How to Get Back on a Bicycle As an Adult

If you last rode a bike when you were a kid or a college student, you're missing out on a great way to get around town, get some exercise, and have fun. Bicycles can be the fastest way to get around in a crowded downtown area, and they save parking and fuel costs, too. So what are you waiting for? Dust off your old bike and see where it can take you.


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    Consult a friend. If you're nervous or uncertain about being back on a bike, an experienced rider can help get you comfortable again. If none of your friends or colleagues ride, ask around in your community to see if there's a bike organization that can help. A local bike shop or bike co-op may be able to point you in the right direction. A friend can help motivate you to get going and provide personalized advice.
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    Get a bike. If you already have a bike that fits and suits you, you can skip this step. If you need a bike,
    • Consider renting or borrowing a bike at first. This is an especially good option if you don't already know how to ride one, or if you're not sure yet whether a bike is right for you.
    • Get a used bike. Garage sales and thrift stores often have bikes. Some bike co-ops and similar programs fix up donated bikes to sell to raise funds. Craigslist can also be a good source, but be very careful of scams and stolen bikes.
    • Don't get a low-end new bike. One way to avoid this is to visit a real bike shop—one that only sells bikes, not toothpaste or wrapping paper. If you don't have much to spend, you're probably better off getting a decent used bike and fixing it up. Department store bikes often exhibit problems with maintenance and durability.
    • Whatever bike you get, test it out before you buy it. Make sure it works well and fits you.
    • Get a bike that fits well and something that's comfortable. You don't need to look or dress like a bicycle racer to get across town for groceries, commute, or ride for fun, so don't be afraid to get something with a more upright, comfortable riding position, if that feels right to you.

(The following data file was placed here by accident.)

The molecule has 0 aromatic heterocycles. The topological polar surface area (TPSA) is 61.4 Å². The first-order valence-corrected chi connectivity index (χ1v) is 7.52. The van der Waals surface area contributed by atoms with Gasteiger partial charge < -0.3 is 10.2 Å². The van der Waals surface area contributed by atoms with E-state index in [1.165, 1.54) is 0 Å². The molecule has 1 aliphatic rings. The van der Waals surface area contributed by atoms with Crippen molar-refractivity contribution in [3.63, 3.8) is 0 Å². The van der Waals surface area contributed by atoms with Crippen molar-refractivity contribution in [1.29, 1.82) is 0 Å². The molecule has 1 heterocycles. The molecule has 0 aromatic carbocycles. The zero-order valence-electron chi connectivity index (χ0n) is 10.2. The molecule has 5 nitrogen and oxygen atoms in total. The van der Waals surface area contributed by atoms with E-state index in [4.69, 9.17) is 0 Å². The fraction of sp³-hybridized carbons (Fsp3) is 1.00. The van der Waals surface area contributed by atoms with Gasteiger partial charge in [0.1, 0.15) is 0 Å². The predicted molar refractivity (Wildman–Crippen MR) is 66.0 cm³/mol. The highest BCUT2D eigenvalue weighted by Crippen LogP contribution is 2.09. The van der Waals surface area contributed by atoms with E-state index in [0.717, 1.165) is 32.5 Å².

• Try waiting to get a good bike until you have ridden a borrowed or inexpensive used bike enough to know your needs and habits.
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    Fix up your old bike. At the very least, put air in the tires and oil the chain.
    • If the tubes don't hold air or the tires are old enough to be cracked, they may need to be replaced. You can do that job yourself or get help.
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    • If anything is loose, stuck, or the chain is rusted, take your bike to a shop or get help from a bike co-op to do the repairs.
    • If you hear squeaking, grinding, or clunking beyond a minimum of chain noise, repair your bike or have it checked.
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    Adjust your bike to fit you. It will help to start with the right size frame.
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    Practice riding where you're not in traffic. If you've ridden before, even a long time ago, you probably remember how. Still, it's a good idea to practice a little, without the stress and traffic of cars.
    • Choose a day when you have some free time, with mild weather, ideally not rainy or windy, and not an extreme temperature.
    • Choose a quiet side street, paved bike trail, or parking lot.
    • Go a short, comfortable distance, around the block, or up and down the street.
    • Even an adult can learn to ride a bicycle. In the U.S., the League of American Bicyclists trains and certifies cycling instructors.
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    Ride short distances at first. There's no need to exhaust yourself. Pick a level route with low or moderate traffic on familiar streets. Go a mile or two, and come back. If you want, pick out a nearby library, shop or restaurant you'd like to visit, and make that your destination. Have fun!